What the Uber and the net neutrality debates have in common
It was sad and shocking to see some French taxi drivers resorting to violence in their demonstrations against Uber. These events, and the response of the French government, are the expected consequence of bad regulatory design. Regulation in the sector, as originally conceived and still enforced in many European cities, is simply not justified anymore. Applications like Uber address very effectively the market failures that used to provide a rationale for it. As an enthusiastic and regular user of the service in both London and Brussels, my impression is that Uber is in fact more effective, more responsive and more protective of the consumer than any local rules I have seen (and I have lived and used taxis in a few European cities).
The problem at the heart of the current troubles relates not so much to whether legacy regimes are justified (which they are not), but to the way in which they could be reformed to accommodate disruptive technologies. Some taxi drivers use violence because the legislator had created the expectation that existing regulation would apply forever. This expectation is reflected in the hefty prices paid for taxi licences in many cities. A government (local or national) has to be very courageous to change such a system. It is infinitely easier to prohibit a new service – no matter how good for the public at large – than to confront technological reality.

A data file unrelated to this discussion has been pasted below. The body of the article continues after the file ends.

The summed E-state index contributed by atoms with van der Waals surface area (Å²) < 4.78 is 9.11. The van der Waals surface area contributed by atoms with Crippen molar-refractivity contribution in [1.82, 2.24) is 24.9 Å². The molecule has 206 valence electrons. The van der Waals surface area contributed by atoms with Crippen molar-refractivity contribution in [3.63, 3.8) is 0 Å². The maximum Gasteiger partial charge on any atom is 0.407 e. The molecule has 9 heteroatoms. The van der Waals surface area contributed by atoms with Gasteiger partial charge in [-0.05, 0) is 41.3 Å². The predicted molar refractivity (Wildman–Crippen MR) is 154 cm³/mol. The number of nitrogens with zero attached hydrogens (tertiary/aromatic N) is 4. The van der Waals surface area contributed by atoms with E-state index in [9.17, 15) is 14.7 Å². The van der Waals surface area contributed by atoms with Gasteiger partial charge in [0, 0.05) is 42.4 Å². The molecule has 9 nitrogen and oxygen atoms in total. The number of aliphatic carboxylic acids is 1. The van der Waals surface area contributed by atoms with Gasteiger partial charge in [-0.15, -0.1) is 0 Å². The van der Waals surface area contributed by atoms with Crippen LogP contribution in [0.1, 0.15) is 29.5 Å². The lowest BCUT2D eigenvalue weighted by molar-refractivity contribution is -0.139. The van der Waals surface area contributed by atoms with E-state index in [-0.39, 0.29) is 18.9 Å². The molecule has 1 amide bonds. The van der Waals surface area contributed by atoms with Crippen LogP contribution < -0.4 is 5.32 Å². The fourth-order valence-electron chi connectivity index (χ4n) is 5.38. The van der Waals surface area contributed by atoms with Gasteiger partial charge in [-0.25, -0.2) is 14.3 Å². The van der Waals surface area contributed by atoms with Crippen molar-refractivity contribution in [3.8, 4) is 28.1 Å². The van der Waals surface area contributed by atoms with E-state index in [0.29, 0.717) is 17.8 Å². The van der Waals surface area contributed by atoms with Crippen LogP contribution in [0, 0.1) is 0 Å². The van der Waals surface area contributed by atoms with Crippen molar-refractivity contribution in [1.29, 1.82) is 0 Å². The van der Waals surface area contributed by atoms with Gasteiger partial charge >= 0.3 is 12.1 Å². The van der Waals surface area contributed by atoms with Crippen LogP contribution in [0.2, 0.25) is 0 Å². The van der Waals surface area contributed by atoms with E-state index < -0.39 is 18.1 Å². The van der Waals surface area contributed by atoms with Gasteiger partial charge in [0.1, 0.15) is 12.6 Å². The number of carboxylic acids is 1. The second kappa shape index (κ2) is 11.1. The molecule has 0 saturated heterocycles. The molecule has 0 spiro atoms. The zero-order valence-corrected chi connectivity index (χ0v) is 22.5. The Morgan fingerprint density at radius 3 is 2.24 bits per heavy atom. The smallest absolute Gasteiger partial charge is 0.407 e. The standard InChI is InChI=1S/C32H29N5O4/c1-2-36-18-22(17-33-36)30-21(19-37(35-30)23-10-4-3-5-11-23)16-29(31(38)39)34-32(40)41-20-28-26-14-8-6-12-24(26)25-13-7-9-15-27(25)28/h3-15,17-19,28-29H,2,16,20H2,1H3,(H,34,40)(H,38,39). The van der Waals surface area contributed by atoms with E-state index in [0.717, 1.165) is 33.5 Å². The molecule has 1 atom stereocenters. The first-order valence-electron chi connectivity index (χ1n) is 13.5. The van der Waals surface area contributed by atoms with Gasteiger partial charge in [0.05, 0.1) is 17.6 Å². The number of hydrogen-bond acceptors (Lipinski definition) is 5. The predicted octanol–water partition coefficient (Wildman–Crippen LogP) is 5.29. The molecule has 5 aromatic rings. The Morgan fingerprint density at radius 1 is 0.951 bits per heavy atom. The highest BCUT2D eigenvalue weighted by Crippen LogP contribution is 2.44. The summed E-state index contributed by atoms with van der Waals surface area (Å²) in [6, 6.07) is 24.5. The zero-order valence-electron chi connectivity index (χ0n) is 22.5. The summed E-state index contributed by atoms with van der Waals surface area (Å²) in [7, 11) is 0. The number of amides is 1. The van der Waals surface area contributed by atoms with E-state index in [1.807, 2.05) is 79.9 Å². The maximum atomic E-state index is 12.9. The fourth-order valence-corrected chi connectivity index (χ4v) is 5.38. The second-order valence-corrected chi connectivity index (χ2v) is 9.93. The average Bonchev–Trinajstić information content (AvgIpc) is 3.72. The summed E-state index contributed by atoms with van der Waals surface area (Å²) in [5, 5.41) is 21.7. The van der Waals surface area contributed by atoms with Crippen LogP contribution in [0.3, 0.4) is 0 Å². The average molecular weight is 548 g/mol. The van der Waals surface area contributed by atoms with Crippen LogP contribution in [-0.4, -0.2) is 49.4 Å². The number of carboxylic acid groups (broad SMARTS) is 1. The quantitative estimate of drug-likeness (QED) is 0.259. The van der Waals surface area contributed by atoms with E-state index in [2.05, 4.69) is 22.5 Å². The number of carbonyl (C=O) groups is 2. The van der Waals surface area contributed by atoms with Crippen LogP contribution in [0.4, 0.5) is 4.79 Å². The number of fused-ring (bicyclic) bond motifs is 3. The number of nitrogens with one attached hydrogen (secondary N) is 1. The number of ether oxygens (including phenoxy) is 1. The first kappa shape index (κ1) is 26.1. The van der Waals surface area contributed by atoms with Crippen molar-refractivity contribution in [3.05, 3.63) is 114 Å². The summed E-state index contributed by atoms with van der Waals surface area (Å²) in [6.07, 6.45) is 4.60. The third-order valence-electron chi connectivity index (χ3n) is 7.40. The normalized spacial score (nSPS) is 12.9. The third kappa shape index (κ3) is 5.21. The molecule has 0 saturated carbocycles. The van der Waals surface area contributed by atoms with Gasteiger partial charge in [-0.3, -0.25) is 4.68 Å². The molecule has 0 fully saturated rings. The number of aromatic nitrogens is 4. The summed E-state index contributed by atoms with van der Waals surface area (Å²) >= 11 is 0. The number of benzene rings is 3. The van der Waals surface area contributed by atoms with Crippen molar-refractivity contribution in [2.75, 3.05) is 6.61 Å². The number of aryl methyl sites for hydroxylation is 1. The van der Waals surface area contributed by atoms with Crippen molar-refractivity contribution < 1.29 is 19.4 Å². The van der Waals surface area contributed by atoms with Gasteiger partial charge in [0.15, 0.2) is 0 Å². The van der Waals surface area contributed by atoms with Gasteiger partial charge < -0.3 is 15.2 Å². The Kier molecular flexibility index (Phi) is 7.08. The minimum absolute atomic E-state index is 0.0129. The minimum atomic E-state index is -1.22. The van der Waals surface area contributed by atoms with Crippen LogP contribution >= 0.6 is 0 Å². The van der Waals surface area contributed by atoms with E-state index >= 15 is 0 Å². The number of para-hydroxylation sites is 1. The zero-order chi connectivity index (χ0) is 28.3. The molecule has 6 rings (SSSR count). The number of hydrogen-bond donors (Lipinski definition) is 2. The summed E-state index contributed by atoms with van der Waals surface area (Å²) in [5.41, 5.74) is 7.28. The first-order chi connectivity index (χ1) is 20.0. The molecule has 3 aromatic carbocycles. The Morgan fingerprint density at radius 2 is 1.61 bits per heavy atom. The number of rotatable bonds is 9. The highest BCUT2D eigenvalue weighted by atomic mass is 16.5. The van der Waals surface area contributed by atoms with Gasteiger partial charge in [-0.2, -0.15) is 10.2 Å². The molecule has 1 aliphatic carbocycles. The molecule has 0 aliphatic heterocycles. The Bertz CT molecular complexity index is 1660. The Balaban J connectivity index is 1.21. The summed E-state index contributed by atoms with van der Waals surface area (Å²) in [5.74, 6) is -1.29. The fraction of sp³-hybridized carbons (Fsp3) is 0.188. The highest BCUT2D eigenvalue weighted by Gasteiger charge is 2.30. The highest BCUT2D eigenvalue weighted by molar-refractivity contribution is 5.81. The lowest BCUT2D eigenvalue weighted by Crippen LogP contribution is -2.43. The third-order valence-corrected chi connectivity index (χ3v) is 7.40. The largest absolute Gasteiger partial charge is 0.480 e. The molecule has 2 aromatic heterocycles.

Why do I discuss all of this, which is well known by all readers of the blog? Well, if there is a lesson that the Uber debate provides is that regulation should be carefully crafted so that it can adapt seamlessly and effectively to technological change. Unless flexibility and adaptability are enshrined in the regime itself, change is unlikely to occur (or unlikely to occur at the pace required by the underlying economic and technological reality).
The European Commission had this lesson in mind when the Regulatory Framework for electronic communications was proposed in 1999. The telecommunications sector was rapidly changing, and it was already clear that technology alone would progressively address many of the concerns that were deemed to justify intervention at the time.
Thus, the Regulatory Framework was not conceived as a collection of rules imposing precise requirements on operators but as a set of broad principles that national authorities would follow when considering the need for intervention in a particular market. Because administrative action is subject to regular review, remedies are only imposed insofar as, and for as long as, they are necessary to advance the objectives of the regime.
The Regulatory Framework was an impressive legislative achievement that, alas, has been progressively undermined. Maybe it is true that good things never last. The most recent nail in the coffin has come from the recent political agreement to introduce net neutrality rules at the EU level (and which apply at least to what the press release calls the ‘open Internet’). As far as I can gather, the new rules will provide for an unconditional ban on some practices. Such prohibitions would be directly enshrined in the Framework. This is the very regulatory technique that the Commission considered to be inappropriate back in 1999.
I have never seen anything close to a theory providing a convincing case for net neutrality. But this is not really the issue here. What I find worrying is that, because of the regulatory device chosen by the European legislator, net neutrality is here to stay, and is likely to stay even if it becomes clear that it does more harm than good. The Regulatory Framework was conceived as a ‘future-proof’ instrument. It is ironic that, over time, it has evolved to become more rigid and less evidence-based.